Da Hong Pao 1997

Tea type
Oolong Tea
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Edit tea info Last updated by Jim Marks
Average preparation
200 °F / 93 °C 0 min, 15 sec

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3 Tasting Notes View all

From Camellia Sinensis

Here’s an aged version of this great Chinese wulong. The rinsing of its long leaves releases potent aromatic scents oscillating between spicy (musk), fruity and floral aspects. Its liquor, lively and full, deploys its sweet (black chocolate) and mineral flavors supported by notes of undergrowth and pipe tobacco. A complex and comforting tea perfect for cold damp weather.

Quantity of leaf / 250ml of water 1½ tea spoon
Infusion Time +/- 4 minutes
Infusion temperature 95 °C

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3 Tasting Notes

368 tasting notes

Aged da hong pao?!?!

Had to try this.

The dry leaf smells like dehydrated apples.

The wet leaf is all wuyi oolong roasted notes.

(Steeping notes: gaiwan to gaiwan instantaneous steepings, generous leaf, off the boil water.)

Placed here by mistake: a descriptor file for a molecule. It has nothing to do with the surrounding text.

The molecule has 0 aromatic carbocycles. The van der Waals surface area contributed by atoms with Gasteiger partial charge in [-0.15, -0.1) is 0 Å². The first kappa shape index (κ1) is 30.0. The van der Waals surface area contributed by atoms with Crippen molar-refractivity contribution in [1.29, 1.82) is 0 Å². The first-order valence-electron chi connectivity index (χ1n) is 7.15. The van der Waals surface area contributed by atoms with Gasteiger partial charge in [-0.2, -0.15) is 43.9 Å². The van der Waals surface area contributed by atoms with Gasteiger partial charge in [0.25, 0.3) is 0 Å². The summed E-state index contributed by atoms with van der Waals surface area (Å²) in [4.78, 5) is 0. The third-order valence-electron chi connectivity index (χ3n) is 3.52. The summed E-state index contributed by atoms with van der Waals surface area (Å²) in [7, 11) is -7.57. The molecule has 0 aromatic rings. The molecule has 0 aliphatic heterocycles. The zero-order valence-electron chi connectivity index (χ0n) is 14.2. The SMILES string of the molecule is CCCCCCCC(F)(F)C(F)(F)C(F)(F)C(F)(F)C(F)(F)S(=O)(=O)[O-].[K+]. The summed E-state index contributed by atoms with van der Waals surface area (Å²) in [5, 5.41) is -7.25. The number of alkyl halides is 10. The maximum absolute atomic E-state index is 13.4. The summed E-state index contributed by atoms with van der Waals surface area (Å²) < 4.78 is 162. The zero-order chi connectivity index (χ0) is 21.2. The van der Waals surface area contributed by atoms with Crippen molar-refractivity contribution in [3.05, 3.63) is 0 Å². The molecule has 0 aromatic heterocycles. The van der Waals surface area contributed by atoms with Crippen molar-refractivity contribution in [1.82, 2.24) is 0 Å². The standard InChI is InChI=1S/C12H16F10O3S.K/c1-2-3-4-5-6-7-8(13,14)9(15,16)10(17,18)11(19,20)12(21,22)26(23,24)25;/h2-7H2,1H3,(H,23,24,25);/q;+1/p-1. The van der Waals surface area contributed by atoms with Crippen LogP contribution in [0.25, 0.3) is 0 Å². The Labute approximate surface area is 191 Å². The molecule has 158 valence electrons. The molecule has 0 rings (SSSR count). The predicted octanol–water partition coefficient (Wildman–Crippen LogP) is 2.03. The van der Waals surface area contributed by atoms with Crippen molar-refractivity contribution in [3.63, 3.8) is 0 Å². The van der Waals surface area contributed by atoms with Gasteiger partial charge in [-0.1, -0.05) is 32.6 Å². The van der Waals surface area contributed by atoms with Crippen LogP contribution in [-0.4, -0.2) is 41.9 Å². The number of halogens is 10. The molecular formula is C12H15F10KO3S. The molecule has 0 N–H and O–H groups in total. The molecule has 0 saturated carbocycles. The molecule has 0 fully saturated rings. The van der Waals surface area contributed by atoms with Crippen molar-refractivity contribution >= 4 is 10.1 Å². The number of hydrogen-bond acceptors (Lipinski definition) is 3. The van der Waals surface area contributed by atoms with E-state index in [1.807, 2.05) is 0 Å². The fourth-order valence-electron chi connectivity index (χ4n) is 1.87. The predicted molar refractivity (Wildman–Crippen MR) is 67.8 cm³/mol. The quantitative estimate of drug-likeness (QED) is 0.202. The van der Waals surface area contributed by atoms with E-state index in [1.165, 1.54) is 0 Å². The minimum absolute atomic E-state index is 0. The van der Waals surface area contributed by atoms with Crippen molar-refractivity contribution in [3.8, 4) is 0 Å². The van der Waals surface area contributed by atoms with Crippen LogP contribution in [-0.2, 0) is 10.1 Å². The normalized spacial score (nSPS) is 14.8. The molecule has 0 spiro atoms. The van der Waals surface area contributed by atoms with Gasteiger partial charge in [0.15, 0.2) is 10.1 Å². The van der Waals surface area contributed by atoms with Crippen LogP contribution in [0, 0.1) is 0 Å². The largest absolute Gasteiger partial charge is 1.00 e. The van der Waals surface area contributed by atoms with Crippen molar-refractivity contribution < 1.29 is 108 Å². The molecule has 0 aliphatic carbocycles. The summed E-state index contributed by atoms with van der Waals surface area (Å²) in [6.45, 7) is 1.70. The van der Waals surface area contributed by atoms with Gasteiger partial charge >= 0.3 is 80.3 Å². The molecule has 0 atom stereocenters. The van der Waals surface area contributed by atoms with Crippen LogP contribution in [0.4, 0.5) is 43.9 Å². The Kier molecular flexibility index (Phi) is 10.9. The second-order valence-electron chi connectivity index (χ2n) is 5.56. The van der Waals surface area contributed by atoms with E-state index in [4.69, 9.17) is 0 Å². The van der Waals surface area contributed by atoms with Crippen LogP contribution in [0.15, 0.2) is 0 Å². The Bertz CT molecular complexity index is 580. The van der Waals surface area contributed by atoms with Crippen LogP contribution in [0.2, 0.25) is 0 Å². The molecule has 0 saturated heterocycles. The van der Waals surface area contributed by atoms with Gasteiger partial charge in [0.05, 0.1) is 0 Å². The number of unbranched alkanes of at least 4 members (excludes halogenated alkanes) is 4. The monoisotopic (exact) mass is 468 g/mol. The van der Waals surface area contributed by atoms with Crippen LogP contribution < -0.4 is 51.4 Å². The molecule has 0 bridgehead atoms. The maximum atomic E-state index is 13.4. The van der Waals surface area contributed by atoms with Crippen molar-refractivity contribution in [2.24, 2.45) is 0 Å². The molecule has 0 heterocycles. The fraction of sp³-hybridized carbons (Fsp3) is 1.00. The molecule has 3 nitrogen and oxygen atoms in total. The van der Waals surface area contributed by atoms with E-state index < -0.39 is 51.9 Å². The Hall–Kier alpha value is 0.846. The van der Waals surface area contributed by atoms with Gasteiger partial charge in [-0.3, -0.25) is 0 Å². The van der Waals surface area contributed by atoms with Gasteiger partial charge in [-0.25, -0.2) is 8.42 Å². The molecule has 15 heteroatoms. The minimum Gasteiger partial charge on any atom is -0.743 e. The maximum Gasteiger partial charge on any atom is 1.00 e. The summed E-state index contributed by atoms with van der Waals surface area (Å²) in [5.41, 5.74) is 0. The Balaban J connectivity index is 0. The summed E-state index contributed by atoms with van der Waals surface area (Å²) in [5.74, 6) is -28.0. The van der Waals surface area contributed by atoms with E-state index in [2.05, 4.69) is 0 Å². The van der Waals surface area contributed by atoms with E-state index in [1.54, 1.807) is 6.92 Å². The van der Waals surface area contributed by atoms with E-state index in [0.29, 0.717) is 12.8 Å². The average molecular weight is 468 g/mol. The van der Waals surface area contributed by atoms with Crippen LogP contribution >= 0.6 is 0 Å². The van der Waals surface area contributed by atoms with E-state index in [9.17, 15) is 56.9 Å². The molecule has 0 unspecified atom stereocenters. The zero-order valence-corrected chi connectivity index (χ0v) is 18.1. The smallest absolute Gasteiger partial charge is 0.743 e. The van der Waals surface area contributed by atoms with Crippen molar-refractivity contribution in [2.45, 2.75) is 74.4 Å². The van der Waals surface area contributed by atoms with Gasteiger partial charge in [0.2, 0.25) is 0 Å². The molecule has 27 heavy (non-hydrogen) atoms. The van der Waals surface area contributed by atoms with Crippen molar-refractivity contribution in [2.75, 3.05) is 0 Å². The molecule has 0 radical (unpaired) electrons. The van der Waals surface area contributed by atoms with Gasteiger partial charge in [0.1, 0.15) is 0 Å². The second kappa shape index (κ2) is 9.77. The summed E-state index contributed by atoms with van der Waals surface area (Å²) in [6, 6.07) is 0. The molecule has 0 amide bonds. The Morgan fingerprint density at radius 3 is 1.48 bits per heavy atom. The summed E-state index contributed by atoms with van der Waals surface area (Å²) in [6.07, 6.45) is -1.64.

First steep: I just woke up, and have to rush out the door, but couldn’t wait any longer, after staring at this box all yesterday afternoon (but having already begun that session with the last of the quhao which lasted all day). I confess I can’t actually taste much of anything at the moment. But that’s my body, not this tea. So I’ll edit this note with later steepings… later. For now I can say that this is not simply da hong pao. There’s a bitterness, a dryness, a mineral quality you don’t find in this season’s leaf.

More later when my mouth and sinuses are awake.

205 °F / 96 °C 0 min, 15 sec


Jim Marks

Second note made.

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